For Friendship's Sake: Essays on Friendship

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Dodge Pub. Company, 1900 - 90 pages
 

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Page 78 - But little do men perceive what solitude is, and how far it extendeth. For a crowd is not company; and faces are but a gallery of pictures; and talk but a tinkling cymbal where there is no love.
Page 85 - ... certain it is, that whosoever hath his mind fraught with many thoughts, his wits and understanding do clarify and break up in the communicating and discoursing with another...
Page 50 - Magna civitas, magna solitudo; because in a great town friends are scattered, so that there is not that fellowship for the most part which is in less neighbourhoods. But we may go further and affirm most truly, that it is a mere and miserable solitude to want true friends, without which the world is but a wilderness...
Page 18 - The valiant warrior famoused for fight, After a hundred victories, once foiled, Is from the book of honor razed quite, And all the rest forgot for which he toiled.
Page 32 - It suffices me. It is a spiritual gift, worthy of him to give and of me to receive. It profanes nobody.
Page 79 - A principal fruit of friendship is the ease and discharge of the fulness and swellings of the heart, which passions of all kinds do cause and induce. We know diseases of stoppings and suffocations are the most dangerous in the body; and it is not much otherwise in the mind...
Page 90 - Men have their time, and die many times in desire of some things which they principally take to heart; the bestowing of a child, the finishing of a work, or the like. If a man have a true friend, he may rest almost secure that the care of those things will continue after him.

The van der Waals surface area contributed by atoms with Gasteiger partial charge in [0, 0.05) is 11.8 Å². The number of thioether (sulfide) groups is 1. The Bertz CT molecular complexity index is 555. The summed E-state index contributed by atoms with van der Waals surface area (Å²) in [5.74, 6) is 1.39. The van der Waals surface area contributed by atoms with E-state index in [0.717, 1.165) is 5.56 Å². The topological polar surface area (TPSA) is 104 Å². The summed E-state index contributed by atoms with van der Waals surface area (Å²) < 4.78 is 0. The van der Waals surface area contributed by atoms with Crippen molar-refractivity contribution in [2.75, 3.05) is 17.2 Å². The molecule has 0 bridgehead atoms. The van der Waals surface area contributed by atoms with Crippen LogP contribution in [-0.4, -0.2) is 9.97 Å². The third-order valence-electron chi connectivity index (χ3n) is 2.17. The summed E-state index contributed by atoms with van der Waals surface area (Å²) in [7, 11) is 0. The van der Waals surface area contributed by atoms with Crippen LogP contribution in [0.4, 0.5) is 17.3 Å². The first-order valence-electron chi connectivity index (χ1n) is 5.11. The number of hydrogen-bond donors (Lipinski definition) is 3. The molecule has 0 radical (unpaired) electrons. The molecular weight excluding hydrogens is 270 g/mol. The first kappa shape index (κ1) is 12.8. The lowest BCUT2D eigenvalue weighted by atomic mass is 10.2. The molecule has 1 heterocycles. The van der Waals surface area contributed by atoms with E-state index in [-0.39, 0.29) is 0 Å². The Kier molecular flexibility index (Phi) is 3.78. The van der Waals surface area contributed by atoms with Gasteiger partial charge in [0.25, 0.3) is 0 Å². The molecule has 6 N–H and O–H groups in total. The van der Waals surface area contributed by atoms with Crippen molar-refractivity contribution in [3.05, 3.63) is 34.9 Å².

Page 87 - ... for our case; but the best receipt (best I say to work and best to take) is the admonition of a friend. It is a strange thing to behold what gross errors and extreme absurdities many (especially of the greater sort...
Page 25 - The end of friendship is a commerce the most strict and homely that can be joined; more strict than any of which we have experience. It is for aid and comfort through all the relations and passages of life and death. It is fit for serene days, and graceful gifts, and country rambles, but also for rough roads and hard fare, shipwreck, poverty, and persecution.
Page 77 - Whosoever is delighted in solitude, is either a wild beast or a god : '' for it is most true, that a natural and secret hatred and aversion towards society in any man hath somewhat of the savage beast ; but it is most untrue that it should have any character at all of the divine nature, except it proceed, not out of a pleasure in solitude, but out of a love and desire to sequester a man's self for a higher conversation : such...

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